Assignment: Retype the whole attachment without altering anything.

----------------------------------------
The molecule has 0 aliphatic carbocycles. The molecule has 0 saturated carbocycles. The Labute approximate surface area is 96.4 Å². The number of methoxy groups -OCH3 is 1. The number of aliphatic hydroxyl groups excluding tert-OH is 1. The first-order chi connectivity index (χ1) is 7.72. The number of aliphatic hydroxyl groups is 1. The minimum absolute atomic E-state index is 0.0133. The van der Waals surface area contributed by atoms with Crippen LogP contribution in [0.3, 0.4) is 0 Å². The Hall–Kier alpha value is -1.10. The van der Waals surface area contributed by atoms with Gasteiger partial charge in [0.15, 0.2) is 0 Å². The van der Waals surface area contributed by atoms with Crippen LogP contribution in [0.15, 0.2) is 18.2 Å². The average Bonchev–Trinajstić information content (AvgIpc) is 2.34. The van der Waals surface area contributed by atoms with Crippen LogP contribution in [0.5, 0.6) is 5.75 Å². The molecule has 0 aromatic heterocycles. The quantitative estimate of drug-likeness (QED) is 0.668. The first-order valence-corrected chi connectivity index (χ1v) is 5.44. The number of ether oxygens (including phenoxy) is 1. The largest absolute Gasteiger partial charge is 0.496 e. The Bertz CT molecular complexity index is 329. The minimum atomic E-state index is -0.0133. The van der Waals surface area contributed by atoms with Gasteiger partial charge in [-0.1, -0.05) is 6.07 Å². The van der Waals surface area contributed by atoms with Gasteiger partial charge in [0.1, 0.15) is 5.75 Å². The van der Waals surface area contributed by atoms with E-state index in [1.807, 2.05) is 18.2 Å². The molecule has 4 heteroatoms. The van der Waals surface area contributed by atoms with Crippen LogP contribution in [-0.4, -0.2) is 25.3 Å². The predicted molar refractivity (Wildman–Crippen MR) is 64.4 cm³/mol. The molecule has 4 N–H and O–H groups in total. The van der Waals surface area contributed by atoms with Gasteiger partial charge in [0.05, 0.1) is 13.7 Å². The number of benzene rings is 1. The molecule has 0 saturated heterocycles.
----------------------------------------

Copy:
The molecule has 0 aliphatic carbocycles. The molecule has 0 saturated carbocycles. The Labute approximate surface area is 96.4 Å². The number of methoxy groups -OCH3 is 1. The number of aliphatic hydroxyl groups excluding tert-OH is 1. The first-order chi connectivity index (χ1) is 7.72. The number of aliphatic hydroxyl groups is 1. The minimum absolute atomic E-state index is 0.0133. The van der Waals surface area contributed by atoms with Crippen LogP contribution in [0.3, 0.4) is 0 Å². The Hall–Kier alpha value is -1.10. The van der Waals surface area contributed by atoms with Gasteiger partial charge in [0.15, 0.2) is 0 Å². The van der Waals surface area contributed by atoms with Crippen LogP contribution in [0.15, 0.2) is 18.2 Å². The average Bonchev–Trinajstić information content (AvgIpc) is 2.34. The van der Waals surface area contributed by atoms with Crippen LogP contribution in [0.5, 0.6) is 5.75 Å². The molecule has 0 aromatic heterocycles. The quantitative estimate of drug-likeness (QED) is 0.668. The first-order valence-corrected chi connectivity index (χ1v) is 5.44. The number of ether oxygens (including phenoxy) is 1. The largest absolute Gasteiger partial charge is 0.496 e. The Bertz CT molecular complexity index is 329. The minimum atomic E-state index is -0.0133. The van der Waals surface area contributed by atoms with Gasteiger partial charge in [-0.1, -0.05) is 6.07 Å². The van der Waals surface area contributed by atoms with Gasteiger partial charge in [0.1, 0.15) is 5.75 Å². The van der Waals surface area contributed by atoms with E-state index in [1.807, 2.05) is 18.2 Å². The molecule has 4 heteroatoms. The van der Waals surface area contributed by atoms with Crippen LogP contribution in [-0.4, -0.2) is 25.3 Å². The predicted molar refractivity (Wildman–Crippen MR) is 64.4 cm³/mol. The molecule has 4 N–H and O–H groups in total. The van der Waals surface area contributed by atoms with Gasteiger partial charge in [0.05, 0.1) is 13.7 Å². The number of benzene rings is 1. The molecule has 0 saturated heterocycles.